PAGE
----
Oliver Show, a young German artist, took on what he saw as “the commercialization of public space” with a daring, inventive project in the German city of Hamburg, according to Architizer. Using flexible, yellow drainage pipes, Show turned bike racks, safety rails and more into cushy seats. His ingenious guerilla art project has won the former architecture student a design award from the HFBK Leinemann Foundation for Education and the Arts.
The artist, Oliver Show, says that “the interventionist and experimental approach to me is more important than the quest for ‘a perfect product.” His work is underscored primarily by its use as an empowerment tool. Using cheap, durable material, Show’s work aims to “reclaim public space for the public.”
The sculptural, flexible seating areas are created by wrapping yellow drainage pipes around the city’s existing infrastructure including bridge trusses, bike racks, handrails and trees. The material is low-cost and weather-resistant, and its bright colour enables it to stand out among the largely neutral hues of its surroundings.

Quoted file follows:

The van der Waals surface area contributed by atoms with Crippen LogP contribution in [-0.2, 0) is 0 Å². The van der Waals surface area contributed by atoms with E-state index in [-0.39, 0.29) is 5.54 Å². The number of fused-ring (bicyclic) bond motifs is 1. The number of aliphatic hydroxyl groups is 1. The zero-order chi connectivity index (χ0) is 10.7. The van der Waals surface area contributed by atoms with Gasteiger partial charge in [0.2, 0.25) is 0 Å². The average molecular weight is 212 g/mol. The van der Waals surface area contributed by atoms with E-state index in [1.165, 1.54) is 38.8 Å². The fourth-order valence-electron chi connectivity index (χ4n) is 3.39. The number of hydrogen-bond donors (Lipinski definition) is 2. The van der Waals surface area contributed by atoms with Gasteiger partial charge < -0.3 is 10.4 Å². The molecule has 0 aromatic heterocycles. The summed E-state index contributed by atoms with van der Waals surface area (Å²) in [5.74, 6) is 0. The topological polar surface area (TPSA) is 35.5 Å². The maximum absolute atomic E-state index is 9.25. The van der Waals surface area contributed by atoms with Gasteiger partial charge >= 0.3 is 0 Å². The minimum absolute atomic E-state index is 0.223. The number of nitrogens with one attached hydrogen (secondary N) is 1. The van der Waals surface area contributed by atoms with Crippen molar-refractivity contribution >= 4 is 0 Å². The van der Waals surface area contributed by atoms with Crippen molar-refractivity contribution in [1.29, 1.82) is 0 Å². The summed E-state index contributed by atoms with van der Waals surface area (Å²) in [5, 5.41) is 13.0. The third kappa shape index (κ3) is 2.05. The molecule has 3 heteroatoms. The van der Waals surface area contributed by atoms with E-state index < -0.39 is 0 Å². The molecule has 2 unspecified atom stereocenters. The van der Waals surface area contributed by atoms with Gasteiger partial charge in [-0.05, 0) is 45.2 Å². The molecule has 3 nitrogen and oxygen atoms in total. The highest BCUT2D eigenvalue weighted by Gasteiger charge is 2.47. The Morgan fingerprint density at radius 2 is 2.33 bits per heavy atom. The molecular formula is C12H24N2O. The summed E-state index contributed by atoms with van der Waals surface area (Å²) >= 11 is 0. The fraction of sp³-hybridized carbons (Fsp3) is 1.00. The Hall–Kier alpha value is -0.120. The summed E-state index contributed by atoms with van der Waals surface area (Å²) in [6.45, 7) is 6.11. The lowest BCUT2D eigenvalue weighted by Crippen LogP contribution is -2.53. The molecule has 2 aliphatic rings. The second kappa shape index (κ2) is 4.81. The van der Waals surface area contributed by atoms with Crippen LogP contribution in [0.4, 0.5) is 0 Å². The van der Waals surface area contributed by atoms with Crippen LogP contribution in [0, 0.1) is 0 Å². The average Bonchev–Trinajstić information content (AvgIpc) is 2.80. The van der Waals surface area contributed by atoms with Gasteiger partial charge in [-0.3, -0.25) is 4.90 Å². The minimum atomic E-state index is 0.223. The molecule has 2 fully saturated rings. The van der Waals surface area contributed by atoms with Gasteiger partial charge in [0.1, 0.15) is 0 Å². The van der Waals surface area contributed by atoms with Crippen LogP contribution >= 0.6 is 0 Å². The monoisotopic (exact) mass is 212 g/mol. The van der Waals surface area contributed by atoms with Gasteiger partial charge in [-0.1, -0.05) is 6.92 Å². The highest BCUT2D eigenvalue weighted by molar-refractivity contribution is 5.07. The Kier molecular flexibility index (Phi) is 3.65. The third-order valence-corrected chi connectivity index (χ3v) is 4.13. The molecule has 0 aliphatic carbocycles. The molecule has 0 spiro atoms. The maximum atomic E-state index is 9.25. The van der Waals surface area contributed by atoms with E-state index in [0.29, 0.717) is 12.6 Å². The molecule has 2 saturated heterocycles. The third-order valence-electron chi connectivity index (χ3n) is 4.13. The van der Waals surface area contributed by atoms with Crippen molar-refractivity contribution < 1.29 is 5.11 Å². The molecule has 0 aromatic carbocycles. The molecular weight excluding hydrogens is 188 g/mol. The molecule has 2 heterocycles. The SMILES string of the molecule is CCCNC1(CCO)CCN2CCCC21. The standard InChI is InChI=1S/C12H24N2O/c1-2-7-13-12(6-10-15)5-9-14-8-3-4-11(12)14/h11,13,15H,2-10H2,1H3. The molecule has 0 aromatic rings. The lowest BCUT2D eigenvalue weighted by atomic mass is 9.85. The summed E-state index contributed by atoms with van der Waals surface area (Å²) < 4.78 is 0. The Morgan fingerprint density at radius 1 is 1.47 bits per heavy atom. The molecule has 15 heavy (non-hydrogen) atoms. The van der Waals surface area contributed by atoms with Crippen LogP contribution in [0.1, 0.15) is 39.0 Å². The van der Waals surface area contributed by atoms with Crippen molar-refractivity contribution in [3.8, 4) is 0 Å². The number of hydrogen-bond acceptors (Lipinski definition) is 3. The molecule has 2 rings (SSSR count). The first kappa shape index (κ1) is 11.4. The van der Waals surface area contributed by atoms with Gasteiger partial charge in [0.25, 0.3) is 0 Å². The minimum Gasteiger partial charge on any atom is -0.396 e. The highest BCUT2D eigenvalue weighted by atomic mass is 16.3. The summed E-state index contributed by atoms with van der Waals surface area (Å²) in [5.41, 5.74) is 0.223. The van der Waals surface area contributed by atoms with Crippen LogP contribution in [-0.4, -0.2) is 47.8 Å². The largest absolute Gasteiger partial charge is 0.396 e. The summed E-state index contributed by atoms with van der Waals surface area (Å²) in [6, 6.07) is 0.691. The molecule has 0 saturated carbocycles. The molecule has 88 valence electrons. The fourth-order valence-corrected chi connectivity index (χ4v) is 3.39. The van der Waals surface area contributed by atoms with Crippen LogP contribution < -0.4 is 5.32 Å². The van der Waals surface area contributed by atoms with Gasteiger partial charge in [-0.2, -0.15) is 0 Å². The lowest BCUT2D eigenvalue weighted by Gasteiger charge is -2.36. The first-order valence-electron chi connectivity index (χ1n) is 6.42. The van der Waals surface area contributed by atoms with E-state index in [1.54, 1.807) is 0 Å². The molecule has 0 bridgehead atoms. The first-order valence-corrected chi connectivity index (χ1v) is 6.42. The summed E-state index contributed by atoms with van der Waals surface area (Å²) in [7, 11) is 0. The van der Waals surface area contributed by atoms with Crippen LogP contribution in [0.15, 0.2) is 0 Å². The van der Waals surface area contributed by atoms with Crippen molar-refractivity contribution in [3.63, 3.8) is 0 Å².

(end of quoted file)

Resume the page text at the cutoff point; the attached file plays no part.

When urban spaces are designed to prevent people from getting too comfortable – a problem that could be partially solved by coming up with some creative solutions for homeless housing – they perpetuate a cycle of constant motion that keeps city residents from pausing to notice, enjoy and interact with their surroundings. If only urban planners would take more cues from artists, and from the very people who use the infrastructure they design.